This year, I’m thankful for…
It goes without saying that my husband is always the most important thing in my life, and I am thankful for him every day. The two items listed below have special significance to me this year, and because of that, I am highlighting them as my special Thanksgiving gifts.
For the past ten years, I’ve had chronic pain in my lower back due to degenerative discs. A couple years ago, I had surgery on a herniated disc that was causing severe sciatica down my right leg. Immediately afterwards, I felt pretty great; better than I’d felt in a long time. However, this past summer, I re-herniated the same disc, causing pain down my left leg. Knowing how quickly things went South the last time this had happened, I had zero hope that I could avoid another surgery.
Upon beginning physical therapy in September (which I considered futile based on the fact that last time I worsened with PT rather than improved), my physical therapist gave me a book titled “Treat Your Own Back“. I was skeptical, but I was desperate to try anything to avoid surgery and reduce the pain in my leg. I began following the steps outlined in the book, and I was shocked to feel some improvement within two days! I continued the book’s exercises, paired them with my physical therapist’s exercises, and I lessened my pain every week.
Just this month, I “graduated” from physical therapy, and to my amazement (as well as my doctor’s and my physical therapist’s), I avoided surgery by a landslide. I didn’t think this outcome was possible, and because of the book and my saavy physical therapist, I finally had the tools to treat my lower back pain, as well as prevent and correct any future injuries. Now, I feel even better than I had after my surgery in 2013. I thought it worth including a photo linking directly to the book, because it helped me immensely; and if any of you have lower back pain, it’s a must-read.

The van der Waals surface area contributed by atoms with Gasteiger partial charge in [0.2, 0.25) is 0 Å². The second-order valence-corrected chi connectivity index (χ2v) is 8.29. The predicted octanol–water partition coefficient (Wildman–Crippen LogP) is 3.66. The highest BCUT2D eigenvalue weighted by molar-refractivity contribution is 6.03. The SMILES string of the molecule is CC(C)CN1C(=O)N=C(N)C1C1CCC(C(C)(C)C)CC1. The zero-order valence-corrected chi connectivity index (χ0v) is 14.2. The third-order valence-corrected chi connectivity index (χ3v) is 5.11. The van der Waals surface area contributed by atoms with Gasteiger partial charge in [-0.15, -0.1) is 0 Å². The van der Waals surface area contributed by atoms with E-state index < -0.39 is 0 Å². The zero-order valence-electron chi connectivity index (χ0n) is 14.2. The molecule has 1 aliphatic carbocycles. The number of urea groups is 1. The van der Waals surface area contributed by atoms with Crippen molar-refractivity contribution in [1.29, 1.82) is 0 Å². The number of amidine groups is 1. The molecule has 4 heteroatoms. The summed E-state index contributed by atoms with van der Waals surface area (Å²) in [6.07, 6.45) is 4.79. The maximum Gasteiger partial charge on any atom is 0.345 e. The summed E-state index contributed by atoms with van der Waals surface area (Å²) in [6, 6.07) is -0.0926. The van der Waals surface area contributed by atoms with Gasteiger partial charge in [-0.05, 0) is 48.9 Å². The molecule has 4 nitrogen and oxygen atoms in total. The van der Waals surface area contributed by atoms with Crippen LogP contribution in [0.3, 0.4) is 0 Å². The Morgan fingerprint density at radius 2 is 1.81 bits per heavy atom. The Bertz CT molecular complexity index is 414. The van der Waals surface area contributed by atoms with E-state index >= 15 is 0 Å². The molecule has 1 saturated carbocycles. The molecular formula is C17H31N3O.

My Years with Gracie
This October, my bunny (and first pet) passed away. When we brought her home from a pet store almost 10 years ago, she was a fearful baby bunny who resisted a few months before warming to us. She had two bunny companions whom she loved and outlived. Haas was larger, a trouble-maker and bully, and she (yes, Haas was a “she”) demanded our attention 24/7. However, Gracie was extremely well-behaved, and she refused to be pushed around by Haas. This often created tension between them, but they were no doubt a bonded pair of six years. After Haas passed away from a stomach blockage, Gracie searched for her for days, and it broke our hearts. A couple weeks later, we introduced her to “Little Man” Gus, with whom she formed an immediate bond. She loved him like her own little baby, and he was positive that she was his mother. They were inseparable for over two years. After their first year together, however, Gracie suffered a severe illness. It was a miracle that she survived it, but once she was well, she could no longer use her back legs. Gus loved her just the same and played happily by her side until he came down with a similar illness that took his life a year later.
Soon after Gus was gone, Gracie also lost use of her front legs. We moved her to a permanent location on our couch, atop a small foam mattress and towels. She had to be hand-fed, drink water through a syringe, receive pain medication, and undergo daily diaper changes and weekly baths. Sometimes she suffered seizures, and Mark and I questioned whether we were doing her more harm than good. But Gracie’s ever-happy disposition, her healthy appetite, and her numerous kisses told us every day that she was happy to be with us and receive our affections and care. She was with us for another year (the first part of which I doubted I’d ever adjust to the routine of caring for her in this fragile state), and we were thankful to spend that time with such a sweet and grateful little soul.
When we had to put Gracie to sleep last month, our comfort came from the knowledge that she had lived a long and happy life with us, and that she would no longer experience pain and be imprisoned in her own little body. Gracie was amazing and unique in so many ways, and we were fortunate to have had her. She was patient and sweet, and she was content to take a back seat to Haas and Gus who sucked up our attention because they were prone to naughtiness. She was also appreciative—she loved affection, and she would sit at our feet for hours just to receive pettings. Mark and I know that she was truly special, and it’s unlikely that we’ll ever encounter another quite like her. Our lives have been forever touched by this little bunny, and thankfully, we will never be the same.
Thank you for reading, and I wish you all a wonderful Thanksgiving holiday.